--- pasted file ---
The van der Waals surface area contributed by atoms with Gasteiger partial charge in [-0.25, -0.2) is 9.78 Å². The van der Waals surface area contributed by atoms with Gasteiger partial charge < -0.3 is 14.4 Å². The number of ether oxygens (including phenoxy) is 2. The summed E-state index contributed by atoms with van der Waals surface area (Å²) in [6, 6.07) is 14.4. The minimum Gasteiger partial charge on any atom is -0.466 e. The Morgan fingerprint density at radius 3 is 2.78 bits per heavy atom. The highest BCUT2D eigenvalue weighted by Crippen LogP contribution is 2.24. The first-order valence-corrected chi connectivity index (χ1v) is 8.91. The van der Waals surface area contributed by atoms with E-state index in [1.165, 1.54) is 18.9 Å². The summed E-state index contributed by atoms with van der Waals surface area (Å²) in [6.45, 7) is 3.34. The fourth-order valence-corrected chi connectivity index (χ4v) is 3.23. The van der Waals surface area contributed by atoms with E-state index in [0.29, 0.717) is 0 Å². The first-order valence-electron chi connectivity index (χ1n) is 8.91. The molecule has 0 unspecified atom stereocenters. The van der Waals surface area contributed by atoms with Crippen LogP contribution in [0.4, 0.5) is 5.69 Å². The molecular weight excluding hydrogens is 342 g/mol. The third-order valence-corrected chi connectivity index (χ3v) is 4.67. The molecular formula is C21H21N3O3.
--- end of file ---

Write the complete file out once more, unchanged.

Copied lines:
The van der Waals surface area contributed by atoms with Gasteiger partial charge in [-0.25, -0.2) is 9.78 Å². The van der Waals surface area contributed by atoms with Gasteiger partial charge < -0.3 is 14.4 Å². The number of ether oxygens (including phenoxy) is 2. The summed E-state index contributed by atoms with van der Waals surface area (Å²) in [6, 6.07) is 14.4. The minimum Gasteiger partial charge on any atom is -0.466 e. The Morgan fingerprint density at radius 3 is 2.78 bits per heavy atom. The highest BCUT2D eigenvalue weighted by Crippen LogP contribution is 2.24. The first-order valence-corrected chi connectivity index (χ1v) is 8.91. The van der Waals surface area contributed by atoms with E-state index in [1.165, 1.54) is 18.9 Å². The summed E-state index contributed by atoms with van der Waals surface area (Å²) in [6.45, 7) is 3.34. The fourth-order valence-corrected chi connectivity index (χ4v) is 3.23. The van der Waals surface area contributed by atoms with E-state index in [0.29, 0.717) is 0 Å². The first-order valence-electron chi connectivity index (χ1n) is 8.91. The molecule has 0 unspecified atom stereocenters. The van der Waals surface area contributed by atoms with Crippen LogP contribution in [0.4, 0.5) is 5.69 Å². The molecular weight excluding hydrogens is 342 g/mol. The third-order valence-corrected chi connectivity index (χ3v) is 4.67. The molecular formula is C21H21N3O3.